Posts Tagged ‘ Depth ’

Everything louder than everything else

Are you trying to make everything louder than everything else?

Maybe you’re constantly frustrated that all your sounds aren’t coming through with the clarity that you want. Or you can’t decide what level each sound should be at. Or maybe you sometimes feel like you’re chasing your tail:

  1. Turn up the drums. Now the bass is too quiet, so turn that up
  2. Now you can’t hear your pads, so they come up too
  3. Now the vocals are drowned out, so bring them up too
  4. Now your drums aren’t punching through any more, so go back to step 1…

It’s a common beginner’s mistake. You’ve lovingly crafted each sound, so of course you want every sound to be heard clearly and appreciated by your listener. The problem is that most mixes don’t have enough space to feature every sound (the exception is very sparse mixes that only have a handful of instruments).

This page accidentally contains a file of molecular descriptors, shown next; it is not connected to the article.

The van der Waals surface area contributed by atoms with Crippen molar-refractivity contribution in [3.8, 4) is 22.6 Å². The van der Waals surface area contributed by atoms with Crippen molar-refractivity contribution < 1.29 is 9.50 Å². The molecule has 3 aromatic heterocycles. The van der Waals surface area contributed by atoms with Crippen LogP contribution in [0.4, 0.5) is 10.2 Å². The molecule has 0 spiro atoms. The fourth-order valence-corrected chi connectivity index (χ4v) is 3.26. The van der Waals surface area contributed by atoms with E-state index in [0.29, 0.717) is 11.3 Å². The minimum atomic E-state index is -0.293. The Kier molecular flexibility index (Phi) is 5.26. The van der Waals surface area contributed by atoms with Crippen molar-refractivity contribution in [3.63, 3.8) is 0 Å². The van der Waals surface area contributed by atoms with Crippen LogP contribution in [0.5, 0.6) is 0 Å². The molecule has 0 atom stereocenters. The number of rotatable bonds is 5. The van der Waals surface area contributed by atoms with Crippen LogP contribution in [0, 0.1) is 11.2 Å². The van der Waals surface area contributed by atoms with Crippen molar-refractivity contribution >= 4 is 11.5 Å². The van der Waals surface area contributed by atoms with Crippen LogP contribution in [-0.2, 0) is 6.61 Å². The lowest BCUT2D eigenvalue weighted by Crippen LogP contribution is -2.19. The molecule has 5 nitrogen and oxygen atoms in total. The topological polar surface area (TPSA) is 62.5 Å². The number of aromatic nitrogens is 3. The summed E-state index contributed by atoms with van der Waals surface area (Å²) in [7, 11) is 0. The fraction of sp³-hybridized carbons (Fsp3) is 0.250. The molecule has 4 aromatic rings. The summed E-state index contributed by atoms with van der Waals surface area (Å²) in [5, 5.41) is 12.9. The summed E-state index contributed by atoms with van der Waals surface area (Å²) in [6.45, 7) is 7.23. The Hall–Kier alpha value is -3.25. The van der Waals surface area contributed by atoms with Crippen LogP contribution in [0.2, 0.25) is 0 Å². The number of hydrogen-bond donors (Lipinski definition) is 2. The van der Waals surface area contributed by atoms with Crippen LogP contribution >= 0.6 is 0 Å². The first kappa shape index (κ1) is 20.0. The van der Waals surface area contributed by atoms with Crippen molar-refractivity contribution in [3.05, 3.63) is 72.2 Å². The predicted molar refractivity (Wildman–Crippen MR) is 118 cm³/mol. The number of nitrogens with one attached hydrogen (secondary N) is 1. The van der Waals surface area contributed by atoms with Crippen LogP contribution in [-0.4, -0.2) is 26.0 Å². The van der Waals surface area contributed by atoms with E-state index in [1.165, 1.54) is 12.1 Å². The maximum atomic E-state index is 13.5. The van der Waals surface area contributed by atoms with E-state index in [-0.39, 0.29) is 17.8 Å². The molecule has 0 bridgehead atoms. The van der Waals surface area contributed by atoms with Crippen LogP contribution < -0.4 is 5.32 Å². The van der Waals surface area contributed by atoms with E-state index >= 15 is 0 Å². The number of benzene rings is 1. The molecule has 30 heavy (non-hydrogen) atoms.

What your mix needs is focus. You need to swallow your pride and make some hard decisions. Some sounds must be placed in the foreground, other sounds must be placed in the background. In most kinds of music, the vocals, drums and bass are in the foreground. That’s all. Other sounds sit behind them, and may be partially masked by them. I’ve written about this before – it’s called depth.

What if you still want to draw your listener’s attention to your lovingly crafted background sounds? You can do this be having pauses or breakdown sections in your music. This is where some of the foreground instruments are not playing, allowing the listener to hear the sounds behind them in more detail.


How foreground sounds shape the character of the mix

The character of a mix’s foreground elements shape the overall character of the mix.